The Management of Chronic Hypoventilation: Mechanical Ventilation (4)
The best candidates for intermittent nocturnal ventilation are hypercarbic patients with stable, slowly progressive neuromuscular syndromes such as muscular dystrophy or severe chest wall deformities. Controlled trials demonstrating efficacy are lacking, but many reports have shown reductions in PaC02 and improved symptoms in association with intermittent use of noninvasive ventilators in these patients. Patients with central hypoventilatory disorders may also respond. Despite some early encouraging reports, the efficacy of intermittent noninvasive ventilatory assistance in the long-term treatment of hypoventila-ting patients with severe COPD has not been convincingly demonstrated and its use in these patients should still be considered investigational.” buy flovent inhaler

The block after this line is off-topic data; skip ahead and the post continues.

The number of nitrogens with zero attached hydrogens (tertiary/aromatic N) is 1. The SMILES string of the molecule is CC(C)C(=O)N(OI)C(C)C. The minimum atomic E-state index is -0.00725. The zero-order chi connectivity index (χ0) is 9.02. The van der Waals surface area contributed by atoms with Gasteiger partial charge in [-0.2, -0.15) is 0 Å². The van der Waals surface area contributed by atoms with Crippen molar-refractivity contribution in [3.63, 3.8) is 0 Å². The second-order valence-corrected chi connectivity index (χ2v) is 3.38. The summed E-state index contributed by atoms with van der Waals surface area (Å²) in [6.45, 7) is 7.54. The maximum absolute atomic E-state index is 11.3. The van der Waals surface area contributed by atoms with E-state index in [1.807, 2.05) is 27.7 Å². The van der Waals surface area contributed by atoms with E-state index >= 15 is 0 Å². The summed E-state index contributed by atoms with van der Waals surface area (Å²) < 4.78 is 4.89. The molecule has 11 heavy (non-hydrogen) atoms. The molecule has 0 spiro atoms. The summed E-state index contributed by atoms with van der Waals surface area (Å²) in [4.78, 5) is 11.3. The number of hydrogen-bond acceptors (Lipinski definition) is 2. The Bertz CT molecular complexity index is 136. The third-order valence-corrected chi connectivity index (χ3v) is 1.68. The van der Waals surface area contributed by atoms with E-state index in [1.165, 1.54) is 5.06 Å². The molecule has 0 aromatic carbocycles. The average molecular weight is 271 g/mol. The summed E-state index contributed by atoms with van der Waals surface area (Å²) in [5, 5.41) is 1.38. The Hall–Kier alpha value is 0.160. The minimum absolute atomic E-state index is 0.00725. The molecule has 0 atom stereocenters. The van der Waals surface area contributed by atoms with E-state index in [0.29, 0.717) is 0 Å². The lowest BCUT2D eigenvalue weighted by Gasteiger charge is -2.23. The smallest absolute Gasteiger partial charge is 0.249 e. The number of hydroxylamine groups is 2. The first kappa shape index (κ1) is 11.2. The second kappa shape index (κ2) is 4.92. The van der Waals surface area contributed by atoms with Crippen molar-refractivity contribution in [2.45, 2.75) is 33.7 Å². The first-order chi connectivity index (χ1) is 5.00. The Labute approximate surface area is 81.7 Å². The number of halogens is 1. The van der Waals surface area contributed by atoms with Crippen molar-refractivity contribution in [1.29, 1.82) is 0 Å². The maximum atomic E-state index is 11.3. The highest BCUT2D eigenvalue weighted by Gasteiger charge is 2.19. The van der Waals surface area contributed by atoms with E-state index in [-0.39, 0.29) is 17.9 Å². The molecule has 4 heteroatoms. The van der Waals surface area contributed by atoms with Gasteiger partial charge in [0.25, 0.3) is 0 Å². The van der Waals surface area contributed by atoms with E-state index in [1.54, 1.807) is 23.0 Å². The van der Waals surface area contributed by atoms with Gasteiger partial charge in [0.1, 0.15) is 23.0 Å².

There is as yet no consensus on specific indications for beginning noninvasive ventilatory assistance in patients with chronic hypoventilation syndrome. However, we reserve this therapy for patients with appropriate illnesses who have sustained daytime hypercarbia and associated symptoms such as hypersomnolence, morning headaches, fatigue, enuresis, or signs of cor pulmonale. Patients with only nocturnal hypoventilation and associated symptoms who have no evidence of obstructive sleep apnea are also deemed candidates. Patients should be clinically stable with intact bulbar function, and the underlying disease should be either stable or slowly progressive. Finally, as these forms of therapy can be demanding of care givers, a supportive social situation is usually required.